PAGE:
The name, Yahshua
Did you know that if you could go back to the time of the twelve apostles, if you walked up to Peter and said, "Please, take me to see Jesus Christ", Peter would get a puzzled look on his face and say the equivalent of, "Who, or what is that?" Did you know that no one who followed Jesus was capable of accurately pronouncing in English the name "Jesus"? The truth is, if you could go back in time, Peter would probably say something more like, "Come, let me introduce you to Y’shua the Messiah."
When the angel Gabriel came to Mary and told her she was going to have a son and what the child’s name was to be, (Luke 1:31) the sound of the name that Mary heard come from Gabriel’s lips was very close to, if not exactly… "Yahushua" pronounced Yah-hoo-shoo’-ah. In modern Hebrew script, "Yahushua" looks like and is read from right to left. This name is the blending of two Hebrew words. The first part, "Yah-ho", is part of God’s name that is sometimes used at the beginning or end of a Hebrew name. God’s full name is likely pronounced "Yah-weh". More on this in a moment. The second part of the Messiah’s name, "shua", is the Hebrew word for deliverance meaning, "saves". The name "Yahushua" literally means God-saves. The name Yahushua was then shortened for everyday use the same way Barbara is often shortened to Barb, and the four syllable name Yahushua was shortened to three syllables, Yahshua. And in every day usage of the name, it came out even shorter and sounded like Y’shua.
Today, to make Y’shua more English user-friendly, some Messianics have replaced the apostrophe with the letter "e" as a least pronounced vowel in the English language, rendering it as Yeshua. This version of the Messiah’s name is one that I used for some time as well. But because the "e" is almost always over-pronounced, sounding like one is beginning to say the word "yes", and the emphasis wrongly placed on the second syllable, I now prefer to use the more correctly pronounced spelling of Yahshua. It is pronounced like "Joshua" with a "y". The emphasis should remain with God’s name in the first syllable.
The translation process…. Hebrew to Greek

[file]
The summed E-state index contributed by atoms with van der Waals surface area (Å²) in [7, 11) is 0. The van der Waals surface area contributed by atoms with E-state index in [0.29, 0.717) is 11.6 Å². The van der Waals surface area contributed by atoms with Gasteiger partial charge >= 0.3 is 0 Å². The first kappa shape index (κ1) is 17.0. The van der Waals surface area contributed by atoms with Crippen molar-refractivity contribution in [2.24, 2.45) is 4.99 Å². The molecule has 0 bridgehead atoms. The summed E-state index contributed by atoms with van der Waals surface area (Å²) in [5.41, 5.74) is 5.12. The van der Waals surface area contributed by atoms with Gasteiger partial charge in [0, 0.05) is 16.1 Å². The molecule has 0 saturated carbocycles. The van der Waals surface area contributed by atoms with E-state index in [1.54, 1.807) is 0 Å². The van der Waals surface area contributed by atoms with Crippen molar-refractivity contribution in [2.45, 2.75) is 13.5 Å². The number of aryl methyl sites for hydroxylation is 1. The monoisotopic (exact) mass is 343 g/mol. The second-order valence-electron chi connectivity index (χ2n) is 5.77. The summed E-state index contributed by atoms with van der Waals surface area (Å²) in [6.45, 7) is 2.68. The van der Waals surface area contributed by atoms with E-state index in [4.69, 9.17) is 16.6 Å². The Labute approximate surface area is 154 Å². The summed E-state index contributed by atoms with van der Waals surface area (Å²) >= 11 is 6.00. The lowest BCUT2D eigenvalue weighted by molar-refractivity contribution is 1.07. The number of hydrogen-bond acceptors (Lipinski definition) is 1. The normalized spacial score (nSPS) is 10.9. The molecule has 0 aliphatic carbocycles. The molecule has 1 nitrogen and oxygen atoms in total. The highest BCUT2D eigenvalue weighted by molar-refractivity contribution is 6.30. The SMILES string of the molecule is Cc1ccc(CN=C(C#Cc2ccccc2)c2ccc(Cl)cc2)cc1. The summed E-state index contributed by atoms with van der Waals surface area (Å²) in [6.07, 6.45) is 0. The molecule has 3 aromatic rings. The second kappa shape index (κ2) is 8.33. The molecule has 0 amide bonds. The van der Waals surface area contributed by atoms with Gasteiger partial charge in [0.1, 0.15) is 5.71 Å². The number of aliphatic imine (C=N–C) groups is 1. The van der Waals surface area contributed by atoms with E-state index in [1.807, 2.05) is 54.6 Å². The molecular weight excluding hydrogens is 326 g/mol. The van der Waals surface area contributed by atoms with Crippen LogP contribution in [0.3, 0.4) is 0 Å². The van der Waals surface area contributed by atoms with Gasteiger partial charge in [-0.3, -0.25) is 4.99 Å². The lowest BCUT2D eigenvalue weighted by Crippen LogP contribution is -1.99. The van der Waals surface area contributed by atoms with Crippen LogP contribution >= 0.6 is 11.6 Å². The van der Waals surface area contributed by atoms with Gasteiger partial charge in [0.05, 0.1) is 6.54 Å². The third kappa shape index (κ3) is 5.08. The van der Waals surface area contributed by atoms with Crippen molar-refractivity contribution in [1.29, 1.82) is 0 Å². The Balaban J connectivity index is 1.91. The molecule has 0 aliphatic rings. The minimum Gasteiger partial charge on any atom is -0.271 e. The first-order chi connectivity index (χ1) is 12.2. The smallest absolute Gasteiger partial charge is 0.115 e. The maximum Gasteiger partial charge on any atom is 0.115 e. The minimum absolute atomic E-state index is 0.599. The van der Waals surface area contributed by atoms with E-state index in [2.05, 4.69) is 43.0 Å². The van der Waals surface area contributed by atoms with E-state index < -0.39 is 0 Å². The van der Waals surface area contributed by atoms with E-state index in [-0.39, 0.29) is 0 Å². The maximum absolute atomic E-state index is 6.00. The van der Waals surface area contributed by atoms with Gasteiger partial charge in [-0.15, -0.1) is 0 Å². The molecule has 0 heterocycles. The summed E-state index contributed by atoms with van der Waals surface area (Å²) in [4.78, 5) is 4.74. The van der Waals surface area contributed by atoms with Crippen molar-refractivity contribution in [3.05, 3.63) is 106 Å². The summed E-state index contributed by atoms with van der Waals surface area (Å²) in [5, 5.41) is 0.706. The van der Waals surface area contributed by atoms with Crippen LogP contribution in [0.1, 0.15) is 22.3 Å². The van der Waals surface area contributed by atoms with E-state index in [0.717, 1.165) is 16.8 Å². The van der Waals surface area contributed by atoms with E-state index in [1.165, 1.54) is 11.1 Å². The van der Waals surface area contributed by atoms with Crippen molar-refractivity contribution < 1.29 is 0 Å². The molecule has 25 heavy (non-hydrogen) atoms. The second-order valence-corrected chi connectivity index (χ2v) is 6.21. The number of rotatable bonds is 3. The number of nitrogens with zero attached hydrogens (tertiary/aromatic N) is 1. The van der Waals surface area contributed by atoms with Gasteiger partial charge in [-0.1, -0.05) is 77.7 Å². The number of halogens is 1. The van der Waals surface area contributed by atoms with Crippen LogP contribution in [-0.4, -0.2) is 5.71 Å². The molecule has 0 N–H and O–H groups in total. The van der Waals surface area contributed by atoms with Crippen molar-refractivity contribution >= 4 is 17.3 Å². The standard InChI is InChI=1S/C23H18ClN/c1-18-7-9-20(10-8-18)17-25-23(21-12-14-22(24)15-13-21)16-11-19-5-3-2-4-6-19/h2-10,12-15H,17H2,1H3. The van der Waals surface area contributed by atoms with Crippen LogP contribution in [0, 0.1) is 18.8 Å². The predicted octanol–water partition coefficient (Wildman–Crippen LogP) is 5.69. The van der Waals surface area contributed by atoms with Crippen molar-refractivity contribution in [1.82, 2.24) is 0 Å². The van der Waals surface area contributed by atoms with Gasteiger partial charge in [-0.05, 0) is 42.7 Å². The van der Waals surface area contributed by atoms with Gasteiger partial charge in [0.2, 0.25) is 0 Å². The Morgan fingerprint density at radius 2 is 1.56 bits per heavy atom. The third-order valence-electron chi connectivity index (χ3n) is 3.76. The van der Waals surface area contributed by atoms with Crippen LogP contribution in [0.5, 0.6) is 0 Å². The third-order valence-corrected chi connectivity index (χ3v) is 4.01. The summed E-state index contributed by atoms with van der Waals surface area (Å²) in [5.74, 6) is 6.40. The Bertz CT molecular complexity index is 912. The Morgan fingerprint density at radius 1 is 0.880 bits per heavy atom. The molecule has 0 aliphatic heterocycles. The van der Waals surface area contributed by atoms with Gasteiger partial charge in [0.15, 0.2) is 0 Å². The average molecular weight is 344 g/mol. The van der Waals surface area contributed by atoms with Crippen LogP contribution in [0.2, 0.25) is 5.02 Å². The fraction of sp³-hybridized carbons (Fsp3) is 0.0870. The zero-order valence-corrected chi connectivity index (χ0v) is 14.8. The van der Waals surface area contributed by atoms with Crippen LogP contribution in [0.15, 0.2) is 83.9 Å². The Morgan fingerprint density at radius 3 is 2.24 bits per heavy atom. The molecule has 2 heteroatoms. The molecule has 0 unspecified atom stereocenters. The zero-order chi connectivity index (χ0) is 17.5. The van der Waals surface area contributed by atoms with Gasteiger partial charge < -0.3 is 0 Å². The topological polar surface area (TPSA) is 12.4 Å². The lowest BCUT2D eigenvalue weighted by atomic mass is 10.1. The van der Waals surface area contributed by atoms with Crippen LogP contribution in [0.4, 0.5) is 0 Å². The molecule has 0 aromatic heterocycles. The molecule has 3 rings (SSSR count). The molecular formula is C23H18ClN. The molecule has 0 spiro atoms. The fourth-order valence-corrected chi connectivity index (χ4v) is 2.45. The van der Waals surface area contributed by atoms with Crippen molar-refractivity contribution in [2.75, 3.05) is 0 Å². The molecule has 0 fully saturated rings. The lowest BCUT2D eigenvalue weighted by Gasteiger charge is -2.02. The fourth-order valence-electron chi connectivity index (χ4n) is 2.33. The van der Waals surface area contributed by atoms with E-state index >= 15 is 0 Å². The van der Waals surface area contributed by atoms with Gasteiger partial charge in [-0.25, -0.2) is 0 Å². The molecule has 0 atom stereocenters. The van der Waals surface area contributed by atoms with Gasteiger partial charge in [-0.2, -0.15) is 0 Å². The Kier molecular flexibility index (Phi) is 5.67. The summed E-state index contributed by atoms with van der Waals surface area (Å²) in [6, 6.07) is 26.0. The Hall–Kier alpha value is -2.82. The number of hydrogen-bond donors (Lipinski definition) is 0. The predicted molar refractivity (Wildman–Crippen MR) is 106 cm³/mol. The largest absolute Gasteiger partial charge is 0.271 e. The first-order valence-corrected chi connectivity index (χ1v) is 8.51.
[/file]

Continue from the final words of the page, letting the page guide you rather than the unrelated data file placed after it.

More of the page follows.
Early on, when the Gospels were being written and the story of Yahshua the Messiah was spreading to the Gentile nations, the story had to be translated to Greek. There are two ways a Hebrew name can be brought across a language barrier. Hebrew names always carry a meaning, and one way is to translate the name, which is bringing across the meaning of the name. The other method is the most common and is called a transliteration, which is the bringing across of the sound of the name. If the translators of the Gospel story had translated Yahshua’s name down through history, we might well know him as "God-saves" today because that is what his name means.
In the case of the name "Y’shua", the Greek speaking world did the best they could to transliterate his name. Usually, this involves a relatively easy process of swapping like sounding letters so a reader would end up making the same sound when pronouncing the name. In many cases this is not a problem. But in the case of the name "Y’shua" there are four problems in bringing it across to Greek. Two of them are the fact that the ancient Greek language did not contain two of the sounds found in the name Y’shua. This may come as a surprise to English speaking people, but the fact is, the ancient Greek language did not contain any "y" sound as in "yes", nor did it have a "sh" sound as in "show". The closest sound a Greek speaking person could come to making a "y" sound was by putting the two Greek letters Iota and Eta together and coming up with an "ee-ay" sound. And the closest a Greek speaking person could come to making the "sh" sound was the "s" sound made by the letter Sigma. With these two changes, "Y’shua", pronounced by a Greek speaking person would naturally come out sounding like "ee-ay-soo-ah". The third problem with transliterating "Y’shua" is the fact that traditionally, masculine Greek names never ended in a vowel sound. Those that did were generally given the letter Sigma or "s" as a suffix. This tradition was likely derived from the fact that the name of the Greek god Zeus ended with Sigma. This tradition is seen in familiar Biblical names, where Judah became Judas, Cephah (which means "rock") became Cephas, Apollo became Apollos, Barnabie became Barnabas, Matthew became Matthias and so on. So "ee-ay-soo-ah" needed to become "ee-ay-soo-ah-s". The fourth problem is that the two vowel sounds before the "s" do not flow and are virtually never seen in Greek. So the last vowel sound was dropped as it was in other names, and we were left with "ee-ay-soos". Aside from the added tradition of giving the name a masculine sound, this is the closest a Greek speaking person could come to transliterating the name Y’shua. Already by this point, the name Y’shua had lost all of it’s meaning and 75% of its sound. The last vestige of it’s sound was found in the "oo" (as in "soon") sound. Yahshua was known as "ee-ay-soos" to the Greek speaking world for nearly 400 years. In Greek script, "ee-ay-soos" looks like , and like English, it is read from left to right.